# Portfolio Optimization

**Originally Contributed by**: Arpit Bhatia

Optimization models play an increasingly important role in financial decisions. Many computational finance problems can be solved efficiently using modern optimization techniques.

This tutorial solves the famous Markowitz Portfolio Optimization problem with data from lecture notes from a course taught at Georgia Tech by Shabir Ahmed.

This tutorial uses the following packages

```
using JuMP
import Ipopt
import Statistics
```

Suppose we are considering investing 1000 dollars in three non-dividend paying stocks, IBM (IBM), Walmart (WMT), and Southern Electric (SEHI), for a one-month period.

This means we will use the money to buy shares of the three stocks at the current market prices, hold these for one month, and sell the shares off at the prevailing market prices at the end of the month.

As a rational investor, we hope to make some profit out of this endeavor, i.e., the return on our investment should be positive.

Suppose we bought a stock at $p$ dollars per share in the beginning of the month, and sold it off at $s$ dollars per share at the end of the month. Then the one-month return on a share of the stock is $ \frac{s-p}{p} $.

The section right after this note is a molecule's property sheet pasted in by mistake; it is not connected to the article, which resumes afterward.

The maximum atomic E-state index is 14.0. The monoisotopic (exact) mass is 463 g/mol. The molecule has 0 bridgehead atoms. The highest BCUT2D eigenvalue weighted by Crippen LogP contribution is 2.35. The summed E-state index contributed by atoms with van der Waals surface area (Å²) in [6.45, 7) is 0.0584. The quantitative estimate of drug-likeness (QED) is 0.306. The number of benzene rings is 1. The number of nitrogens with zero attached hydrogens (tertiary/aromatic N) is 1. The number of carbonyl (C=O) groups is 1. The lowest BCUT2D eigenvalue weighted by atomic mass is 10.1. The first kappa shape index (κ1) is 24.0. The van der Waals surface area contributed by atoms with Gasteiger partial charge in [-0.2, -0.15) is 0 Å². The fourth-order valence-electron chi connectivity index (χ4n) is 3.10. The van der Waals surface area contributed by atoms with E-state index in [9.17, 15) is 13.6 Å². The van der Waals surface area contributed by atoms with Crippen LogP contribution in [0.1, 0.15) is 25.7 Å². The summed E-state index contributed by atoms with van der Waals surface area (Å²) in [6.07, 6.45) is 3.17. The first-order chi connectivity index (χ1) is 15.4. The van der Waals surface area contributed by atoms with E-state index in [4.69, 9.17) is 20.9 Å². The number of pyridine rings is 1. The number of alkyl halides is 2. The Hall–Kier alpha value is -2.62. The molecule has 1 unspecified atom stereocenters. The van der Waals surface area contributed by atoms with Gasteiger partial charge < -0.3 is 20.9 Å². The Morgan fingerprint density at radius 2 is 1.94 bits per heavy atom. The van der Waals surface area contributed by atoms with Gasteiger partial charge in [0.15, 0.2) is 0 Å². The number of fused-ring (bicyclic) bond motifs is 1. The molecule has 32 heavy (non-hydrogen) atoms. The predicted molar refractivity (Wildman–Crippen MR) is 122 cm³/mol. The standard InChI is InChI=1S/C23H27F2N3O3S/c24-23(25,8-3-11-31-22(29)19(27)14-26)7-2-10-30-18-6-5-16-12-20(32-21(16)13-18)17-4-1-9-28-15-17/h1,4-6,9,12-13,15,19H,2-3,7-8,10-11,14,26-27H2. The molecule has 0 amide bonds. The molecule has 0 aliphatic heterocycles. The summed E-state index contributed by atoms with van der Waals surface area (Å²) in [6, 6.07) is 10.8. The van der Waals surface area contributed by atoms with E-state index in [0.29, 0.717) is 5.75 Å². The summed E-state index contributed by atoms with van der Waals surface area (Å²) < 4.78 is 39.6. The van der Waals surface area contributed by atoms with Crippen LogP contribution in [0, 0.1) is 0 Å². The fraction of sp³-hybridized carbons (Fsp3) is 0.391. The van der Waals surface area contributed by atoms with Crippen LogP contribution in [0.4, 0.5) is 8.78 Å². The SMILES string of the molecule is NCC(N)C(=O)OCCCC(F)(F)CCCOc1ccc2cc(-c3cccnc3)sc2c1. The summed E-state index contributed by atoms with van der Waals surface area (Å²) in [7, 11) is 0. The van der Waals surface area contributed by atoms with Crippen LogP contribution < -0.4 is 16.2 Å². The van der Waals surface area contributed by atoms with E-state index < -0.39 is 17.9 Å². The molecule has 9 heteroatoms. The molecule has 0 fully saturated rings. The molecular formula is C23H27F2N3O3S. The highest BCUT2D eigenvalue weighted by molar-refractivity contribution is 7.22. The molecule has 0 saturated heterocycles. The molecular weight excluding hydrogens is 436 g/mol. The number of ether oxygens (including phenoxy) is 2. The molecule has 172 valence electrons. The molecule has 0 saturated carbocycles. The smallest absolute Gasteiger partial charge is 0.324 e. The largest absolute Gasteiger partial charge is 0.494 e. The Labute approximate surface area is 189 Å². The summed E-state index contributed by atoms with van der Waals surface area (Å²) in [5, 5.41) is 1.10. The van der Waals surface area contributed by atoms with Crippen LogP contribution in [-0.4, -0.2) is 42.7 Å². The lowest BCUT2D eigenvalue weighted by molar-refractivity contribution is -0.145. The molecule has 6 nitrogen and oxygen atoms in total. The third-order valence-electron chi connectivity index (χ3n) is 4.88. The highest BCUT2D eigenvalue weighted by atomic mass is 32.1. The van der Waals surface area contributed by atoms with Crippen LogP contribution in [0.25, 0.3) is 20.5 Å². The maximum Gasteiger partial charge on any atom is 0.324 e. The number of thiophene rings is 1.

Since the stock prices are quite uncertain, so is the end-of-month return on our investment. Our goal is to invest in such a way that the expected end-of-month return is at least $50 or 5%. Furthermore, we want to make sure that the “risk” of not achieving our desired return is minimum.

Note that we are solving the problem under the following assumptions:

- We can trade any continuum of shares.
- No short-selling is allowed.
- There are no transaction costs.

We model this problem by taking decision variables $x_{i}, i=1,2,3,$ denoting the dollars invested in each of the 3 stocks.

Let us denote by $\tilde{r}_{i}$ the random variable corresponding to the monthly return (increase in the stock price) per dollar for stock $i$.

Then, the return (or profit) on $x_{i}$ dollars invested in stock $i$ is $\tilde{r}_{i} x_{i},$ and the total (random) return on our investment is $\sum_{i=1}^{3} \tilde{r}_{i} x_{i}.$ The expected return on our investment is then $\mathbb{E}\left[\sum_{i=1}^{3} \tilde{r}_{i} x_{i}\right]=\sum_{i=1}^{3} \overline{r}_{i} x_{i},$ where $\overline{r}_{i}$ is the expected value of the $\tilde{r}_{i}.$

Now we need to quantify the notion of “risk” in our investment.

Markowitz, in his Nobel prize winning work, showed that a rational investor’s notion of minimizing risk can be closely approximated by minimizing the variance of the return of the investment portfolio. This variance is given by:

\[\operatorname{Var}\left[\sum_{i=1}^{3} \tilde{r}_{i} x_{i}\right] = \sum_{i=1}^{3} \sum_{j=1}^{3} x_{i} x_{j} \sigma_{i j}\]

where $\sigma_{i j}$ is the covariance of the return of stock $i$ with stock $j$.

Note that the right hand side of the equation is the most reduced form of the expression and we have not shown the intermediate steps involved in getting to this form. We can also write this equation as: